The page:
The Problem(s) With Europe's Banks
Europe's banks have been a focal point of investor skittishness since Britons voted to leave the European Union, but reasons to be worried about financial firms pre-date the referendum.
Whether it be the mountain of non-performing loans, the challenge from fintech firms and alternative lenders encroaching on what was once their turf, or rock bottom interest rates eroding margins, the problems facing Europe's lenders are mammoth.
They're so vast that European Central Bank Vice President Vitor Constancio dedicated more than 8,000 words to the topic on Thursday. In his thinking, Europe's banks are "under siege."
Here are a few of the fronts in the battle:
Banks face difficulties in increasing revenues during long periods of low interest rates and low growth. Rock bottom rates are resulting in diminished net interest margins.
It's not just Italian banks that have bad loans. Large institutions across the euro area hold a combined total of nearly 950 billion euros ($1.05 trillion) of NPLs, which is equivalent to about 9 percent of GDP. The loans reduce profitability, consume capital, and tie-up resources.
Progress has been slow in cutting the NPL pile and the weight of 360 billion euros of soured loans in Italy threatens to be Europe's next headache.
Fintech — a broad label encompassing a variety of firms using software to provide financial services — threatens to take away market share in areas such as payment services and savings and investment management. Still, it is not a given that they will crowd out traditional lenders in a big way because banks will also adopt new technologies and defend their franchises, according to the ECB's Constancio.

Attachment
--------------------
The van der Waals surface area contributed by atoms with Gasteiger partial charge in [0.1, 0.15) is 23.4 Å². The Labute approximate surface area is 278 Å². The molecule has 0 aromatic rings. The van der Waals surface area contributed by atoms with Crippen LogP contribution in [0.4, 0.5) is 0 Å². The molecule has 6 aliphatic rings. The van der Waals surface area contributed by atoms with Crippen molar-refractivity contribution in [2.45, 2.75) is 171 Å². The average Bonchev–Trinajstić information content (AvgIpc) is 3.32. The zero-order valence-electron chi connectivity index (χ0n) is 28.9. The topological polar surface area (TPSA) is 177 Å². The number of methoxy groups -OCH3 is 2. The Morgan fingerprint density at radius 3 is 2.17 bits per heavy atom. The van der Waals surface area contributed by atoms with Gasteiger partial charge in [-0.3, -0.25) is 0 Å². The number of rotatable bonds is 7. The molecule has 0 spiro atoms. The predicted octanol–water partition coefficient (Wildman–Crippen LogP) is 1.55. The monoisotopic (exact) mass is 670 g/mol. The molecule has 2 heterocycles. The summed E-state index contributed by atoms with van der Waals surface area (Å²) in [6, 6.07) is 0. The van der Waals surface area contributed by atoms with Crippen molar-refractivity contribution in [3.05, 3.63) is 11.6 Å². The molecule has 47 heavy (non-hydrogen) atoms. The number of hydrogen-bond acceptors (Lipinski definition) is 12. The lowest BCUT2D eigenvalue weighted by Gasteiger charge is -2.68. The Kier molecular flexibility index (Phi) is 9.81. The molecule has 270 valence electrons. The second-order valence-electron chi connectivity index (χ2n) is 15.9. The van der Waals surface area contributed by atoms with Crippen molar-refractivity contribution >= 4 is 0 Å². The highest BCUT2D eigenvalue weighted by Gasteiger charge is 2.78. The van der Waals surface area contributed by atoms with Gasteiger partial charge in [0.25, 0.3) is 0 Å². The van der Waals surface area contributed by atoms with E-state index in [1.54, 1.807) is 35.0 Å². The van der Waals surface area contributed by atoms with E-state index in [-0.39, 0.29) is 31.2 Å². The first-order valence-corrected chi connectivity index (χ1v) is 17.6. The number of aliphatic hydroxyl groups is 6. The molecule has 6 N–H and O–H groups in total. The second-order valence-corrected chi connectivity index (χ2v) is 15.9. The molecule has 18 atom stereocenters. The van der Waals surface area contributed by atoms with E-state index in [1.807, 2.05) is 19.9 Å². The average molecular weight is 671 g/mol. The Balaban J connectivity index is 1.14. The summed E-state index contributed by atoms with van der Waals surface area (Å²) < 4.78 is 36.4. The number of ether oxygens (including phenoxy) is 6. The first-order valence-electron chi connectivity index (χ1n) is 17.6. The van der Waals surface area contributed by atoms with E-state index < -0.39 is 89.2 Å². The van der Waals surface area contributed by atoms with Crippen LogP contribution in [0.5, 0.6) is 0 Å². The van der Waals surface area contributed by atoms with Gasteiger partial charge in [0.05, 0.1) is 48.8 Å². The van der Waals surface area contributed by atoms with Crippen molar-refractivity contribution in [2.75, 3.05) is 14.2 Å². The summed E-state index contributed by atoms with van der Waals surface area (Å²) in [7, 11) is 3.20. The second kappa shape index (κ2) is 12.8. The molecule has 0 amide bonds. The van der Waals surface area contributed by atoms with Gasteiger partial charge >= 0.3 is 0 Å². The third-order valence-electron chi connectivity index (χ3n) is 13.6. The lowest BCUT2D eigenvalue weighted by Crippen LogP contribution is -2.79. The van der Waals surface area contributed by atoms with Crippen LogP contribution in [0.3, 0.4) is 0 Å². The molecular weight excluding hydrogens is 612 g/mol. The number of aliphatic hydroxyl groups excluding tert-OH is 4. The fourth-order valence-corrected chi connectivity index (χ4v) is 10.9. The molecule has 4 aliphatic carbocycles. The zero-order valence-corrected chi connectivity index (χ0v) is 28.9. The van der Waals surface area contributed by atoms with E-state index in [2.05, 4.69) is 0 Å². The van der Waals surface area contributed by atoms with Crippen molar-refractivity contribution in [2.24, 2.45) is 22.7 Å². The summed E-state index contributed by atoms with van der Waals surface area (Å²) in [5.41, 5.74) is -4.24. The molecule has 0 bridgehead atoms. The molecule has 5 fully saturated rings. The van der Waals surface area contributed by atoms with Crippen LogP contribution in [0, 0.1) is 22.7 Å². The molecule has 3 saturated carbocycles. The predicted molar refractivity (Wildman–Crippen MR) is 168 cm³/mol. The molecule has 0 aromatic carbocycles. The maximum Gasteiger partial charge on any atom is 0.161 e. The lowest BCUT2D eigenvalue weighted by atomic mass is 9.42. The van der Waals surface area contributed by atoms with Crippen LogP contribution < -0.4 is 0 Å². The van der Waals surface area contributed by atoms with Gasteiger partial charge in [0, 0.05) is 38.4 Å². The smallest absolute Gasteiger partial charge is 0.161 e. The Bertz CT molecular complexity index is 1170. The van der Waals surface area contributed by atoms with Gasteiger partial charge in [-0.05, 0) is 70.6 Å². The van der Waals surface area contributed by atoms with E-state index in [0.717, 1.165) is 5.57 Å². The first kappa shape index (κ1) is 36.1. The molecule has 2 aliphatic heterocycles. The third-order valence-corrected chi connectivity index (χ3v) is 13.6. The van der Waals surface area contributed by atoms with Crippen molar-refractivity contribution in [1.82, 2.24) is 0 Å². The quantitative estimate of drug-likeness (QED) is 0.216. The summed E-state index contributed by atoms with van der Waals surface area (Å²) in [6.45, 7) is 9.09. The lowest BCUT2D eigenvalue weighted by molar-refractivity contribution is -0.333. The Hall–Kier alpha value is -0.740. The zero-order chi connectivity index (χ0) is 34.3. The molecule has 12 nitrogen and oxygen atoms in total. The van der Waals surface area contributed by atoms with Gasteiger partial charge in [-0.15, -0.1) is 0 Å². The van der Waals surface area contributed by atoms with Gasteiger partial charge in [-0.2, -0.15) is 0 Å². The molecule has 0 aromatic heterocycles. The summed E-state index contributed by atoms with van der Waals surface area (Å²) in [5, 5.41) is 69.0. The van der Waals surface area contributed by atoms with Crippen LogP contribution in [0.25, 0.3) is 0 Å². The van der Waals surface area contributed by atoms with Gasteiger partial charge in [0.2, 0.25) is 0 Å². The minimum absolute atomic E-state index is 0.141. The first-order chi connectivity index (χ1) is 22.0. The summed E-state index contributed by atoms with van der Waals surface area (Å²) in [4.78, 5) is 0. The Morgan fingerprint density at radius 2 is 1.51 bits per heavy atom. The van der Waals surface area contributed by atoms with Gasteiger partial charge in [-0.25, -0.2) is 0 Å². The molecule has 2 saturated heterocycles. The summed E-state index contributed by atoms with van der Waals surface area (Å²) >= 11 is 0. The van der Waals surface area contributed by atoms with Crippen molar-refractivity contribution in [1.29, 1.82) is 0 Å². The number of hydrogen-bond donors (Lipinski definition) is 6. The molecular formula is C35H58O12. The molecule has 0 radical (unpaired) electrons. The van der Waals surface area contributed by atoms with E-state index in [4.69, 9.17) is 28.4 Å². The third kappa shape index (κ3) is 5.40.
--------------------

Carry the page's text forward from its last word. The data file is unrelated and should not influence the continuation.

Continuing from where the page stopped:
Regulation, and more regulation
Regulation has been one of the few growth areas in the banking sector since the financial crisis with new rules on capital, liquidity, and leverage. Yet the post-crisis rewrite of the banking rulebook is still to be completed, with further areas of development to potentially cover treatment of sovereign exposures and bank resolution.
Adjusting existing rules and adding new ones is keeping banks on their toes. And it's not just securities rules: a populist political streak is not helping either.
As a result of all of the above, Europe's banks are in a prolonged period of low profitability that looks unlikely to reverse any time soon. Profits at the region's largest lenders have been less than their cost of capital since the 2008 financial crisis, forcing a lengthy period of restructuring and retrenchment.
Skepticism over the potential for Europe's banks to boost profitability is driving pricing in equity and debt markets, with banks under-performing other sectors:
As UBS' Kathleen Middlemiss wrote:
Concerns around bank profitability have become the dominant driver of credit spreads on financials versus the broader market. The ability of banks to profitably conduct their principal function of maturity transformation is hindered by the low absolute level of interest rates, the difficulty in passing on negative rates to depositors, and the flatness of the curve.
So with banks looking cheap, is it time to buy bank securities? Or maybe buy a bank itself?